When dealing with these sorts of burns, the first thing you must do is contact the emergency services. These require medical care. Do not attempt to do anything that could further injure yourself. If you were wearing clothes that have been burned to your skin, don’t try and remove them. Wait for the professionals to do that. Avoid using cold water to treat the wounds. The pain is going to be severe, but the cold water may further irritate the area. If at all possible, try elevating the areas on your body that received the burns, to decrease the blood pressure near the wounds.
Symptoms of third and fourth-degree burns include:
- Stiff or waxy appearance
- Leathery or tan appearance
- Numbness (resulting from destroyed nerves)
To learn more about burn injuries, visit MedlinePlus.gov today!
Burn Injury Treatments
Immediately after a burn occurs, the victim will need medical care. Cooling via water or ice can reduce the depth of the burn and the pain, but over-cooling can lead to hypothermia. For minor burns, pain-relieving medications and bandages will usually suffice.
For more extensive burns, additional treatment will be required. This can include the following:
- Amputation may be necessary for extreme burns
- Antibiotics or other treatment for infection
- Intravenous fluid, as fluid leakage occurs
- Massage or antihistamines
- Skin grafts
Modern advancements in medicine have made surviving burn injuries much more likely, and treatment much more effective. Skin graft and flap procedures can repair many burn scars, to improve the quality of living for victims. Even though a burn victim may live longer, his or her quality of life will diminish significantly, as they will suffer permanent disfigurement and lifelong pain.
One of the most common treatment options for a severe burn injury is a skin graft. A skin graft is a surgical procedure where the skin is taken from a healthy donor spot on the victim and transplanted onto the damaged areas.
There are several different types of skin grafts, including:
- Pinch Grafts
- Split-Thickness Grafts
- Full-Thickness Grafts
- Pedicle Grafts
Generally, if the graft "survives" the first 72 hours after its initial implantation surgery, then the body will accept it. Should infection be kept at bay and steady blood supply is given, the graft should take around six months to heal fully.
Industrial Burns from Chemical Plant Explosions, Oil Refinery Fires & More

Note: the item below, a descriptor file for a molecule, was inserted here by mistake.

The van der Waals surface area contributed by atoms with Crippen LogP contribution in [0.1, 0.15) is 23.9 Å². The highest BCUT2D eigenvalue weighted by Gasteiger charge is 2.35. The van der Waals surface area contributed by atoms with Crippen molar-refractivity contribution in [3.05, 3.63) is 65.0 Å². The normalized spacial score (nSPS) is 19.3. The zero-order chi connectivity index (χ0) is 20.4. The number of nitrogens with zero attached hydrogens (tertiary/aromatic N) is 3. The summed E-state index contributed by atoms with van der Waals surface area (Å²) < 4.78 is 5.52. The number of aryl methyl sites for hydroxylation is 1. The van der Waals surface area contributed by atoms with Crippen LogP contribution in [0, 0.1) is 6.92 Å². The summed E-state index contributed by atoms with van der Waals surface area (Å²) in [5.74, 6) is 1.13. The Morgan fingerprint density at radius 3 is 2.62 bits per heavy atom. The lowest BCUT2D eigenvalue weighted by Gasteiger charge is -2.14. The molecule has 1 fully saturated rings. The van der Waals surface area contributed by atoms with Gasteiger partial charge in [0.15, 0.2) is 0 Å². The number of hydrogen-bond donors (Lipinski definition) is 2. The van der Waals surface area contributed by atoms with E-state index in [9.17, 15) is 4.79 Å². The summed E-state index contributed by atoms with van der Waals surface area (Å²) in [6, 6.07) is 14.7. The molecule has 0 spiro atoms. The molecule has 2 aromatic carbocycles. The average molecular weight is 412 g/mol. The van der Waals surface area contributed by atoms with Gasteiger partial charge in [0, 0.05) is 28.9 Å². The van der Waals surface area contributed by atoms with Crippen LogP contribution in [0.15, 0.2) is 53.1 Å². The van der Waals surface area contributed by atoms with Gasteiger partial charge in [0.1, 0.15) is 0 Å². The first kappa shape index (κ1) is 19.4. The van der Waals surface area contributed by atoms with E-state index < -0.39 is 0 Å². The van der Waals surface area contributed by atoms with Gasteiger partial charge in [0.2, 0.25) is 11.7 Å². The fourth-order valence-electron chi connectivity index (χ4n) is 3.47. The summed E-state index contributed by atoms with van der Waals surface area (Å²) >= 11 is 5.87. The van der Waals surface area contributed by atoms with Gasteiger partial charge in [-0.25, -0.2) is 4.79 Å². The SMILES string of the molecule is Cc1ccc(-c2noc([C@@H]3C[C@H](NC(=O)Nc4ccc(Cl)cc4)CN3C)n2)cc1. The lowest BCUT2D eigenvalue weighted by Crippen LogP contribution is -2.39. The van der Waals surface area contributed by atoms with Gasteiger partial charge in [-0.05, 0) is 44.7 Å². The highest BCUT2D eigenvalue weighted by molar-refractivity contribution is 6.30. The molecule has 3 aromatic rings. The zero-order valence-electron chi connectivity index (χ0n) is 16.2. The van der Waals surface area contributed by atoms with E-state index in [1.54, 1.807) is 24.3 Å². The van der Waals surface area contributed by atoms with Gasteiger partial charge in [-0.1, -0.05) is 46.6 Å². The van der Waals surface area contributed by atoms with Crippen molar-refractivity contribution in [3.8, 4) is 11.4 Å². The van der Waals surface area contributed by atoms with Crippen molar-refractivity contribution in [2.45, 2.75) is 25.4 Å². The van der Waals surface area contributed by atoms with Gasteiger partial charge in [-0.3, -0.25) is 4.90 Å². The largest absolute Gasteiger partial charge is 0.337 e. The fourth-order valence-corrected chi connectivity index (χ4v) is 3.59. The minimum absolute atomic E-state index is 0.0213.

Fires kill more Americans than any other kind of natural disaster, while more Americans die in plants and factories than any other country. Our country is, unfortunately, excelling at hurting our workers. With plants exploding at a faster rate and fuel within arm's reach at virtually every industrial site, it's no surprise that plant burns are causing hundreds of injuries every year. Industrial burns are often more intense than residential fires. First of all, the kind of fuel you might find in a refinery fire is far different than the fuel available for a house fire. Secondly, a chemical burn is going to create a more intense fire and a more damaging effect. Refinery burns are far more likely to be catastrophic.
Call (888) 493-1629 to Talk to Experienced Houston Burn Injury Lawyers
If you have been injured in an accident that resulted in serious burns, then it is highly important that you work with a Houston burn attorney you can trust. At Arnold & Itkin, we have recovered billions on behalf of our clients; in fact, we handle more cases each year than most attorneys will handle in their entire careers. If you hire our firm, we will go the distance in our efforts to provide you with the reliable assistance you deserve.
We fight to help you recover the compensation that you need for medical treatment, lost wages, pain, suffering, mental anguish, and more. Regardless of whether you suffered a burn after being injured on the job or in a vehicle accident, we are the team of burn injury lawyers that you need on your side. Call to see how we can help.
Contact our Texas burn attorneys to learn how we can help during a 100% free, confidential consultation.